Wednesday, May 12, 2010


Some of the policies of the new Conservative-Liberal coalition government have been broadly outlined in the press today.

Whilst waiting for further details, a number of these could have a significant impact on Wales


Substantial rise in income tax thresholds for lowest paid from April 2011 – as Wales has a higher proportion of lower paid workers than any other region of the UK, this will have a major effect on take-home pay with hopefully knock on effect for the economy.

Departmental spending review this autumn – will the Welsh budget be ‘protected’ from any reductions in expenditure?


Investment to reduce class sizes for children from poorer backgrounds – whilst this will be an Assembly decision on implementation, there will be pressure on the Labour-Plaid coalition to use the additional funding passed down for this purpose

New independent schools in state sector - "free schools" - to be set up – unlikely that the Labour-Plaid coalition will follow this lead but given the pressures to establish Welsh language schools across Wales, this could be a popular vote winner if included in the next manifesto for the Conservatives and/or Liberal Democrats in 2011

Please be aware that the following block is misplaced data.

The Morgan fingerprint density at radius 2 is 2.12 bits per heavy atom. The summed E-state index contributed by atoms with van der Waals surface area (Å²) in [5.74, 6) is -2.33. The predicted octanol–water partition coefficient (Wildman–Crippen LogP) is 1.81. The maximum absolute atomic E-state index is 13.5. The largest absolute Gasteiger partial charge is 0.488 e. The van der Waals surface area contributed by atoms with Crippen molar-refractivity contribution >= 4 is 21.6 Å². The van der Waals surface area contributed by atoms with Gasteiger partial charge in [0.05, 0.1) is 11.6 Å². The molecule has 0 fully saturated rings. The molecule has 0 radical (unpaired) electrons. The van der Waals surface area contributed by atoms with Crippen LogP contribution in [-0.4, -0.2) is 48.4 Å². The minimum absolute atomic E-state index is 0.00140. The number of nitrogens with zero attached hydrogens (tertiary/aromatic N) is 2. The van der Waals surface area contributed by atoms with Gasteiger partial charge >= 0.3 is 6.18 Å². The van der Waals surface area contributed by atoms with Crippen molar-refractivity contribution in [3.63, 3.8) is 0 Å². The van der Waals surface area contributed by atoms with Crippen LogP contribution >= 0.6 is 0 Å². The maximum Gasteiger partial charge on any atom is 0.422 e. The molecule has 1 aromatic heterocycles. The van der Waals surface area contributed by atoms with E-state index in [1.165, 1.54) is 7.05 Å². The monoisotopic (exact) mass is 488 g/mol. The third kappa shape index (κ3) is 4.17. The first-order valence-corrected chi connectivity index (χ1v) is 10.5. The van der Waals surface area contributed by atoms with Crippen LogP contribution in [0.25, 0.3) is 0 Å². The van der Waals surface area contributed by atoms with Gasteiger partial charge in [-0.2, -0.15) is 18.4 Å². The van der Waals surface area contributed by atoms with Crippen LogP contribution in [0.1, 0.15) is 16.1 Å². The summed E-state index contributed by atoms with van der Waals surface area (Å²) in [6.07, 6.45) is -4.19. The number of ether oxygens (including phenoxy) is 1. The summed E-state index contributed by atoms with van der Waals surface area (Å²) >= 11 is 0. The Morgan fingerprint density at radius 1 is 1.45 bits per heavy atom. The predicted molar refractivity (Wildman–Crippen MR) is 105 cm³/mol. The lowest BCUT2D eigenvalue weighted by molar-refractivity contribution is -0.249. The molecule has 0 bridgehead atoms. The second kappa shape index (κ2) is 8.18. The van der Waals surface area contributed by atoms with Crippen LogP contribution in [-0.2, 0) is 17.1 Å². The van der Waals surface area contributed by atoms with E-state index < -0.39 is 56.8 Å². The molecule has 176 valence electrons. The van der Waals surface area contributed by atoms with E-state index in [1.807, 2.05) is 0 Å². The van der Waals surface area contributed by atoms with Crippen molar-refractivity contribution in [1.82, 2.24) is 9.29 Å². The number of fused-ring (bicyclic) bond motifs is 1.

Referendum of devolution of further powers to Welsh Assembly – this will silence those critics who have believed that a Conservative led administration would never do this

Cut in number of MPs and equal size constituencies – this will probably reduce the number of Welsh MPs to 30 if implemented by the next election, especially given the likely further transfer of powers to Wales

Review of Scottish MPs voting on England-only legislation – I assume this will apply to Welsh MPs as well in areas of devolved responsibility.


NHS spending to rise in real terms every year of the Parliament – as 40 per cent of WAG’s budget goes on health, this will mean an increase of around £190 million in April 2011 in this area of the Welsh budget


New nuclear power plants (Lib Dems able to abstain on issue) – Good news for Anglesey if this development is passed (and Labour unlikely to vote against this)

High-speed rail network to be built – the timing of the link to Cardiff could be accelerated under this option

Increased target for share of energy from renewable sources – Wales could be at the forefront of this development if WAG manages to get the business department to focus some of these developments in Wales.

All in all, there is potentially some good news for Wales in this initial list of policies but the devil, as they say, is in the detail, so more comment soon.